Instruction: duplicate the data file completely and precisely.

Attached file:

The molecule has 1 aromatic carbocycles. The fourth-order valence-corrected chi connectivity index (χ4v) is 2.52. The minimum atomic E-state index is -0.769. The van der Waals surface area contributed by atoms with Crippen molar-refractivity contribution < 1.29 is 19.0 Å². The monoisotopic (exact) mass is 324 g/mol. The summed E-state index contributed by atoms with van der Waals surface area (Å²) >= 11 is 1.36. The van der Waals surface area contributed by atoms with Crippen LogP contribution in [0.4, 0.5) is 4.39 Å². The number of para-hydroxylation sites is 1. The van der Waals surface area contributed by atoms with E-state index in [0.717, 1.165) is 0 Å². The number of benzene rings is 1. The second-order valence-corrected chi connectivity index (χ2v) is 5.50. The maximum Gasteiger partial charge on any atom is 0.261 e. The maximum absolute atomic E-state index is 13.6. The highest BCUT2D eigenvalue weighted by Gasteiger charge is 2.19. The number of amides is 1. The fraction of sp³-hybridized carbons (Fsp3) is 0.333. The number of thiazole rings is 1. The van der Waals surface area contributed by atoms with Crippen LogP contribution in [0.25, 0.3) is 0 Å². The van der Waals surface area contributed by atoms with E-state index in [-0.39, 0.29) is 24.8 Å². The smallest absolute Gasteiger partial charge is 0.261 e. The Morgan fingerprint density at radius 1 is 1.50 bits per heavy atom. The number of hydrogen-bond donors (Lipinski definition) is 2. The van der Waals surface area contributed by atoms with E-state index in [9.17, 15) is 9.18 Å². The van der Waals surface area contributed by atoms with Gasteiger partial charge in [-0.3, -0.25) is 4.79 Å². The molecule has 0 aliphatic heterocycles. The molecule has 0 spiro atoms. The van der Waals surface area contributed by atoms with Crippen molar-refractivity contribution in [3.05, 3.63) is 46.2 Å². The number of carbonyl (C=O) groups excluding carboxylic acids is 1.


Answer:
The molecule has 1 aromatic carbocycles. The fourth-order valence-corrected chi connectivity index (χ4v) is 2.52. The minimum atomic E-state index is -0.769. The van der Waals surface area contributed by atoms with Crippen molar-refractivity contribution < 1.29 is 19.0 Å². The monoisotopic (exact) mass is 324 g/mol. The summed E-state index contributed by atoms with van der Waals surface area (Å²) >= 11 is 1.36. The van der Waals surface area contributed by atoms with Crippen LogP contribution in [0.4, 0.5) is 4.39 Å². The number of para-hydroxylation sites is 1. The van der Waals surface area contributed by atoms with E-state index in [0.717, 1.165) is 0 Å². The number of benzene rings is 1. The second-order valence-corrected chi connectivity index (χ2v) is 5.50. The maximum Gasteiger partial charge on any atom is 0.261 e. The maximum absolute atomic E-state index is 13.6. The highest BCUT2D eigenvalue weighted by Gasteiger charge is 2.19. The number of amides is 1. The fraction of sp³-hybridized carbons (Fsp3) is 0.333. The number of thiazole rings is 1. The van der Waals surface area contributed by atoms with Crippen LogP contribution in [0.25, 0.3) is 0 Å². The van der Waals surface area contributed by atoms with E-state index in [-0.39, 0.29) is 24.8 Å². The smallest absolute Gasteiger partial charge is 0.261 e. The Morgan fingerprint density at radius 1 is 1.50 bits per heavy atom. The number of hydrogen-bond donors (Lipinski definition) is 2. The van der Waals surface area contributed by atoms with E-state index in [9.17, 15) is 9.18 Å². The van der Waals surface area contributed by atoms with Gasteiger partial charge in [-0.3, -0.25) is 4.79 Å². The molecule has 0 aliphatic heterocycles. The molecule has 0 spiro atoms. The van der Waals surface area contributed by atoms with Crippen molar-refractivity contribution in [3.05, 3.63) is 46.2 Å². The number of carbonyl (C=O) groups excluding carboxylic acids is 1.